Monday, December 29, 2008

Merry Christmas from FASB, IASB

The IASB and the FASB have jointly proposed requiring companies to provide additional disclosures on all their investments in debt instruments, other than those classified in the fair value through profit or loss category. The FASB released FSP FAS 107-a and the IASB issued proposed amendments to IFRS 7, "Financial Instruments: Disclosures."

The joint releases require an entity to state in tabular form the fair value, amortized cost and amount at which the investments are actually carried in the financial statements. The amendments would also require a company to disclose the effect on profit or loss and equity if all the debt instruments had been accounted for at fair value or at amortized cost.

"We continue to act swiftly in dealing with accounting issues that have arisen as a result of the crisis," said IASB Chairman Sir David Tweedie (pictured) in a statement. "Enhanced disclosures for investments in debt instruments will provide greater transparency and help to regain investors' confidence in the financial markets."

Earlier, the IASB and the FASB also published for public comment proposals for clarifying the accounting treatment for embedded derivatives. The IASB said it was responding to requests asking for the IASB and FASB to clarify the requirements in IAS 39, "Financial Instruments: Recognition and Measurement and IFRIC 9 Reassessment of Embedded Derivatives."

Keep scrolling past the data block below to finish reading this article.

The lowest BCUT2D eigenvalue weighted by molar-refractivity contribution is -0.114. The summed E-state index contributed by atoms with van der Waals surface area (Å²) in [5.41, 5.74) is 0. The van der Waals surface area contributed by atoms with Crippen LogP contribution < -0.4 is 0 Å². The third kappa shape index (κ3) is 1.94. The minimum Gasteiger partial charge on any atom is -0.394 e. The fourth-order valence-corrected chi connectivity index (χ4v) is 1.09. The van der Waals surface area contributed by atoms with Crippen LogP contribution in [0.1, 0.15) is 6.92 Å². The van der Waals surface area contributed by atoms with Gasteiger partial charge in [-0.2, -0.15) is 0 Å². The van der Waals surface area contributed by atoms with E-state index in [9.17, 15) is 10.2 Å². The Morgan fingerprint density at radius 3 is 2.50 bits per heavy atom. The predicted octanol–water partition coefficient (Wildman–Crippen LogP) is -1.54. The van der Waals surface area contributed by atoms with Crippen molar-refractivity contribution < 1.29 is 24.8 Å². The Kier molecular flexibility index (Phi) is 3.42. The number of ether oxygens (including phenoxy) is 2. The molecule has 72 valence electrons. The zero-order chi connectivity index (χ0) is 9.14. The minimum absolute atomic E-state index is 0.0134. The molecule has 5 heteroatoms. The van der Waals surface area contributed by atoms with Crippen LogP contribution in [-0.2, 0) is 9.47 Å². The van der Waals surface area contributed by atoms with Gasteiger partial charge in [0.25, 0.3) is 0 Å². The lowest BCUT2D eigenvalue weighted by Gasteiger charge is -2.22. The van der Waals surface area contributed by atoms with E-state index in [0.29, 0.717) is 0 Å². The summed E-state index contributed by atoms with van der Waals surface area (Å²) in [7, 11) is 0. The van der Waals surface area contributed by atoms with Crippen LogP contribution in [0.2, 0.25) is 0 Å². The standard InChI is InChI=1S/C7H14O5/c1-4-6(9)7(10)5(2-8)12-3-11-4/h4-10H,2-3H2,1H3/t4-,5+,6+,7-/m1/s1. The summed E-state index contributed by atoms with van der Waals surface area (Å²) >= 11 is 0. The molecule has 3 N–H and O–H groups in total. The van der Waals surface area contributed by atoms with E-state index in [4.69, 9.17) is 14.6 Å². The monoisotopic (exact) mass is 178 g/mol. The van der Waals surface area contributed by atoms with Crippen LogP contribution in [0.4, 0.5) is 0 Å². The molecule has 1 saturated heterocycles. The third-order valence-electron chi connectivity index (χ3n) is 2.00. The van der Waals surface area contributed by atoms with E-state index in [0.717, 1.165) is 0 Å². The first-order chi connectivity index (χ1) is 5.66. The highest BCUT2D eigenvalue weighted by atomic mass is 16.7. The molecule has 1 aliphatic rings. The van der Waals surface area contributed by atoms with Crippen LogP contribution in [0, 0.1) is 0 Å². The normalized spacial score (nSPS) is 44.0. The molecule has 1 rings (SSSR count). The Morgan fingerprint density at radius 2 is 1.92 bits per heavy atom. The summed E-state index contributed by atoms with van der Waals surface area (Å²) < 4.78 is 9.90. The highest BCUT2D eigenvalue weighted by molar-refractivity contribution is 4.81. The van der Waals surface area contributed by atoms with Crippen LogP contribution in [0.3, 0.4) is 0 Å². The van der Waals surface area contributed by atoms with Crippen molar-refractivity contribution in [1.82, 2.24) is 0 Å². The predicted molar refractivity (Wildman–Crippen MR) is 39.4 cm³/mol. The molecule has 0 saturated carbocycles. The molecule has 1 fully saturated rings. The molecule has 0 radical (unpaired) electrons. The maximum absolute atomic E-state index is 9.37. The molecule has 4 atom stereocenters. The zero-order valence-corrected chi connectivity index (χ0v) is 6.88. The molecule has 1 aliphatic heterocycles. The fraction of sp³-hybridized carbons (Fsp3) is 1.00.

The IASB came under pressure in October to amend IAS 39 to allow banks to reclassify some of their assets. Participants in a recent roundtable, however, asked the IASB to prevent any diversity in practice developing as a result of the amendments. The new proposals would require all embedded derivatives to be assessed and, if necessary, separately accounted for in financial statements.

"In October 2008, in response to exceptional circumstances, the IASB amended accounting standards relating to the reclassification of financial instruments," said Tweedie. "Issuing that amendment without normal due process always carried the risk of unintended consequences, and these proposals seek to clarify the application of that amendment to embedded derivatives."

The releases are set out here:

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